Analysis

The normal trouble shooting sequence for up-limit switch failure has the pilot try his hoist control switch two steps after the flight engineer has already ensured the up limit switch actuator is not in the up position.

In this case the first steps of the pendant failure troubleshooting sequence were executed followed by the first step for up limit switch failure. It was not confirmed the pilot had release his hoist control.

uh1 hoist accident fault finding procedure

This non-standard sequence resulted in an unanticipated full rate cable retraction, as the pilots’ controls operate at full rate only (unlike the variable rate from the hoist operators pendant).

uh1 hoist accident sequence of events

USAF AIB Human Factor’s Analysis

The investigators applied the the DoD Human Factors Analysis and Classification System (DoD-HFACS) taxonomy based on the work of Wiegmann and Shappell.  They identified 7 relevant factors:

(1) SP007 Authorized Unnecessary Hazard (Level 2: Supervision)

This is a factor when “supervision authorizes a mission or mission element that is unnecessarily hazardous without sufficient cause or need”:

The F-111 capsule had been on Site 15 for over a decade. At one point aluminum sheeting covered all the openings, but several panel coverings were missing at the time of the mishap. Without these panels, the capsule was an entanglement hazard. Previous site surveys noted the F-111 capsule’s presence.  Multiple members in the 512 RQS verified that the capsule was a frequently-used reference point for operations.  (The valuator Flight Engineer] selected an aim point for the hoist approximately 10 to 15 feet from the capsule.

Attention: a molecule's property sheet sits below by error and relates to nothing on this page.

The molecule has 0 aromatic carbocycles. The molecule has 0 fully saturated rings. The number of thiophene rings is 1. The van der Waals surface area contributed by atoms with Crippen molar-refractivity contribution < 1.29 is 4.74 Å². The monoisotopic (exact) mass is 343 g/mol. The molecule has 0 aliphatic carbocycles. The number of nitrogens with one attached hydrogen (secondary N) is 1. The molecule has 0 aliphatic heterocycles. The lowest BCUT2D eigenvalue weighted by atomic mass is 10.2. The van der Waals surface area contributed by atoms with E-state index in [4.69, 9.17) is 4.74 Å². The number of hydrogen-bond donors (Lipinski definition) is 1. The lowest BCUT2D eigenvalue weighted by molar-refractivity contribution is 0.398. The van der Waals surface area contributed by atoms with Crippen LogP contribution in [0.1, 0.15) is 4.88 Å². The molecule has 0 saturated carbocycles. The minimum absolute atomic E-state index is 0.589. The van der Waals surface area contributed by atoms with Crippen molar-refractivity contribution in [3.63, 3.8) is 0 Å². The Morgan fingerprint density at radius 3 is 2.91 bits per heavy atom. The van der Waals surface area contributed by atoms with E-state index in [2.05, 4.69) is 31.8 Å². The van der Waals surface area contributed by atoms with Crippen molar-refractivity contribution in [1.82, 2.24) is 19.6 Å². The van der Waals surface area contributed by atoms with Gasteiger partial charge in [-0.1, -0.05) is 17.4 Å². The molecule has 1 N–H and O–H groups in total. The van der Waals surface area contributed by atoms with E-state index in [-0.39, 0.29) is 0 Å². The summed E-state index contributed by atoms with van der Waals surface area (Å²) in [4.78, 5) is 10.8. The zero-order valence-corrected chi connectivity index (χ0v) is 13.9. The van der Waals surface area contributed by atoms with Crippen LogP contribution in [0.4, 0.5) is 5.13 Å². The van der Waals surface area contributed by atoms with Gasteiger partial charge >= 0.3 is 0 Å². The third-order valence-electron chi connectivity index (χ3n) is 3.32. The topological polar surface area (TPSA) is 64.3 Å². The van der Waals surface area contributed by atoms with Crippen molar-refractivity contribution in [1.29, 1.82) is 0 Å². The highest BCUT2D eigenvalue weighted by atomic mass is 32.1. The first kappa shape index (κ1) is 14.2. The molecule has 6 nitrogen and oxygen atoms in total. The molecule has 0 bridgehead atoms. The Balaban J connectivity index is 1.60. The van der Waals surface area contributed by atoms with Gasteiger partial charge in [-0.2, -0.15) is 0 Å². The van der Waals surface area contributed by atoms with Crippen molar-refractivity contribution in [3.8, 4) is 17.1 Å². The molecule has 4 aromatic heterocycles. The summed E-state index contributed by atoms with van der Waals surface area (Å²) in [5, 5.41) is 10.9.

(2) PC102 Channelized Attention (Level 3: Precondition)

This is a factor when “the individual [sic] is focusing all conscious attention on a limited number of environmental cues to the exclusion of others of a subjectively equal or higher or more immediate priority, leading to an unsafe situation. This may be described as a tight focus of attention that leads to the exclusion of comprehensive situational information.”

The Flight Engineer is responsible for clearing the aircraft of obstacles on the side and rear, directing the pilots’ inputs for aircraft position and altitude, and monitoring the hoist during its operation.  [The Flight Engineer undergoing the check ride] channelized his attention on troubleshooting the hoist malfunction. [The Evaluator FE] was focused on his student’s actions.  Due to [their] channelized attentions, neither initially noticed the aircraft drifting or the hoist cable retracting and lifting the penetrator.

 (3) PP102 Cross-Monitoring Performance (Level 3: Precondition)